Making JotForm completely mobile-friendly was enough of a reason why we knew we needed to completely redesign our tool. But another thing could also be reason enough- our tool’s appearance was holding us back. For years, we had focused on powerful functionality, building integrations and new features. Our emphasis on product performance was at the expense of our design, which had not moved forward at the rate that it should’ve. We heard feedback that our tool looked ugly, old-fashioned, and stuck in the 90s. Although this stung a bit, but we completely agreed and acknowledged that we our product’s appearance was turning off new users and hindering our growth opportunities.
Although we theoretically shouldn’t judge a book by its cover, the care that a company takes in making its products intuitive, beautiful, and thoughtfully designed often does speak volumes about how much effort they put into other aspects of their company, including the product itself. We knew we needed to do something drastic, so we set to work.
How we moved forward
Redesigning an entire product, especially one that has been around for about a decade with layers of added features, was going to be an enormous undertaking. We started by running usability tests to understand on a deep level what was not working with our product, what areas were hard to find and understand, and what we could be doing better. We conducted usability tests by giving assignments to users who have not previously had experience with our product. Because the vision for our product is that anyone can use it to create online forms, it needed to be accessible and welcoming for everyone, especially non-technical users.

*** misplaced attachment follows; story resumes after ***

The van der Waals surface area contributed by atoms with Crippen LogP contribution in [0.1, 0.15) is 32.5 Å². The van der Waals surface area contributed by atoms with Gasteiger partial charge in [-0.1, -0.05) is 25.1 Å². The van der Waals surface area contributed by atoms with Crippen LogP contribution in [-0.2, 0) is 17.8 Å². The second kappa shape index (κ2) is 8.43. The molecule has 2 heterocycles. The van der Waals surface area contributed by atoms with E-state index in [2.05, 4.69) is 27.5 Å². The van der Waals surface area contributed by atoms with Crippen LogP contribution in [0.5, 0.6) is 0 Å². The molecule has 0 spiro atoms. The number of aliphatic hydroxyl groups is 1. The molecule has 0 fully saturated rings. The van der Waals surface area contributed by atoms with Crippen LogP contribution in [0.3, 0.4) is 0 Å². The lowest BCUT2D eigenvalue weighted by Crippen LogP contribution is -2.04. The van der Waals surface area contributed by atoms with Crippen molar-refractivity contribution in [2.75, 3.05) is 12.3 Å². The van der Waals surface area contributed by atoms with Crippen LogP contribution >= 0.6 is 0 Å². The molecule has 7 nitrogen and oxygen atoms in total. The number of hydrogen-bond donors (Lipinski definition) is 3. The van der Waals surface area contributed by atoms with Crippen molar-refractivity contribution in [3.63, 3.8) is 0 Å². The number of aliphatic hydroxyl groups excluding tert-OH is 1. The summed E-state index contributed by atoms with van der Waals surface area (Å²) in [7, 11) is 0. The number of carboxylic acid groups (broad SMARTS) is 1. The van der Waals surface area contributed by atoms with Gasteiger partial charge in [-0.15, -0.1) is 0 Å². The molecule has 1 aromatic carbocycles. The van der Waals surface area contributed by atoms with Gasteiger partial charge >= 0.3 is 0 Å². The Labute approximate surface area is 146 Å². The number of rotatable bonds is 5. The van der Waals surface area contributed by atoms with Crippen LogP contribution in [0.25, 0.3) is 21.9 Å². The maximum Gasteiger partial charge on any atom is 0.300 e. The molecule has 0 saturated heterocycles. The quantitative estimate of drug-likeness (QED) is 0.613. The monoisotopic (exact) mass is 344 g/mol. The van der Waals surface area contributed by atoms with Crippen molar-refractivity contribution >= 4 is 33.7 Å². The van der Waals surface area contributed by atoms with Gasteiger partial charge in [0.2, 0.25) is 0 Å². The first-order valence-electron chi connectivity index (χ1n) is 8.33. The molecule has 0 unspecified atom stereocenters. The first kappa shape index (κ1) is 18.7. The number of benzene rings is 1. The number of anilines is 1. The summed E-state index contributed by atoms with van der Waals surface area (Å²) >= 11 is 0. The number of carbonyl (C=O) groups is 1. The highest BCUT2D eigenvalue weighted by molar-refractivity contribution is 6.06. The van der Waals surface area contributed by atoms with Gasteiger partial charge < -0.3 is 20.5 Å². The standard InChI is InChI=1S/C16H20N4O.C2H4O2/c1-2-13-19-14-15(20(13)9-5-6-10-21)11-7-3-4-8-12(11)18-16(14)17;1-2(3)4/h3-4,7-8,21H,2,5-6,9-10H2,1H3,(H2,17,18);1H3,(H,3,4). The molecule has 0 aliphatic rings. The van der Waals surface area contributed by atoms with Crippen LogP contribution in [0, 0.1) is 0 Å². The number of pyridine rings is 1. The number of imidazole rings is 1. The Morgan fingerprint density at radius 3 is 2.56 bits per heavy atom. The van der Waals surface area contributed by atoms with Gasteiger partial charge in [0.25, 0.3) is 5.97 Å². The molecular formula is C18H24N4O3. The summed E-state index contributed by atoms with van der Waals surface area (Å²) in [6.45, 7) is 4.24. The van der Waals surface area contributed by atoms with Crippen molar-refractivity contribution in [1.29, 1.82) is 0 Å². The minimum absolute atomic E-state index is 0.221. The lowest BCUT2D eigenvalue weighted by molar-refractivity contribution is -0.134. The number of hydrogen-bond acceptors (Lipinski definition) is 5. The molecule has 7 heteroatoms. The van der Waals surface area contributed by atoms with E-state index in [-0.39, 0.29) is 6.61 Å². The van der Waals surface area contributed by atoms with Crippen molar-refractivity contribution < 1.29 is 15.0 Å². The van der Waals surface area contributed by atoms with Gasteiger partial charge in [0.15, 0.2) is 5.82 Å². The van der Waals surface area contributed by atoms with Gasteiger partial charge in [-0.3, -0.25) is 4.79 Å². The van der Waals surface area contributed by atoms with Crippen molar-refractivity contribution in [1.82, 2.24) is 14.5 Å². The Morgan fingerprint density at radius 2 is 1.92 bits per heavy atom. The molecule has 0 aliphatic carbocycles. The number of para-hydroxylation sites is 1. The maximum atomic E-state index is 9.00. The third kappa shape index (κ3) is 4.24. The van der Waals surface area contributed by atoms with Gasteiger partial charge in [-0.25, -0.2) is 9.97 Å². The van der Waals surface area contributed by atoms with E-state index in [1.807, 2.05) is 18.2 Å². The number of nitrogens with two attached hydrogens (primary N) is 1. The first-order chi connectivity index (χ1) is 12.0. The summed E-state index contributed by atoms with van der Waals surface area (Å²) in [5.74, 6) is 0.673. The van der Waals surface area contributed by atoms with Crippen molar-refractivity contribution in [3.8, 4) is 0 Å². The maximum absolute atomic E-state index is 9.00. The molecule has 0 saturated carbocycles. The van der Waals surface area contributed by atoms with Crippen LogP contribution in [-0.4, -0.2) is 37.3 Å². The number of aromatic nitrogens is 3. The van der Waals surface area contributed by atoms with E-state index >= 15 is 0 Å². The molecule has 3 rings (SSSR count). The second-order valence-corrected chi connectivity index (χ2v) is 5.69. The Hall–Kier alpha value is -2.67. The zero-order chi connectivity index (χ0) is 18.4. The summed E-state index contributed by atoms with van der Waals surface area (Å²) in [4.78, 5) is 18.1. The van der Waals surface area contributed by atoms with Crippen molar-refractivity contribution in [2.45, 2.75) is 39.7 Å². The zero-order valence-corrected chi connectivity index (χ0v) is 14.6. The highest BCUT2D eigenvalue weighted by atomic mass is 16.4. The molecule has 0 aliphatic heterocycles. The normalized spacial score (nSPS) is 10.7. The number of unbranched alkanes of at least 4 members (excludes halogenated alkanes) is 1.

We would give them simple tasks to complete, such as replicate a basic form with 3 form fields. They would talk through their thoughts and actions, and provide feedback every step of the way. From the sheer number of usability tests we ran and data we collected, we were able to notice trends. For example, our interface was intimidating. Similar to how Adobe Photoshop offers dozens of features all at once even though you may only want to use 5, our interface contained many buttons and options.
Many of our product testers were initially confused and overwhelmed by the candy-shop variety of assortment we had going on. We knew we needed to scale it back and simplify our design. We embraced flat design, simple icons, and making a beautiful product a priority. We mobilized the team with hack weeks to drive creative thinking and collaboration.
We brought back the fun to our product
Creating online forms and collecting their data does not typically get people on the edge of their seats. However, getting creative and making something of your own is rewarding. We conducted research and got some valuable feedback with surveys. Users thought that using JotForm was fun. This was a recurring theme that inspired us. Fun they say? Let’s turn the fun way up!
We set to work with branding and increasing customer delight. We injected colors into our drab interface and icons. Our designers created a cartoon cat mascot that guided our users through their JotForm experience- always ready with a helping hand and with a smile. We had a lot of fun in the process internally, from giving feedback on designs and voting on our mascot’s name (Podo).
We determined our company personality, and updated messaging to give our customers a little more joy in their day. Instead of “working,” they were creating. Instead of having to read through manuals and heavy text, they were sent helpful information in digestible chunks. Our entire website took on a friendly tone, which is an important part of JotForm’s redesign.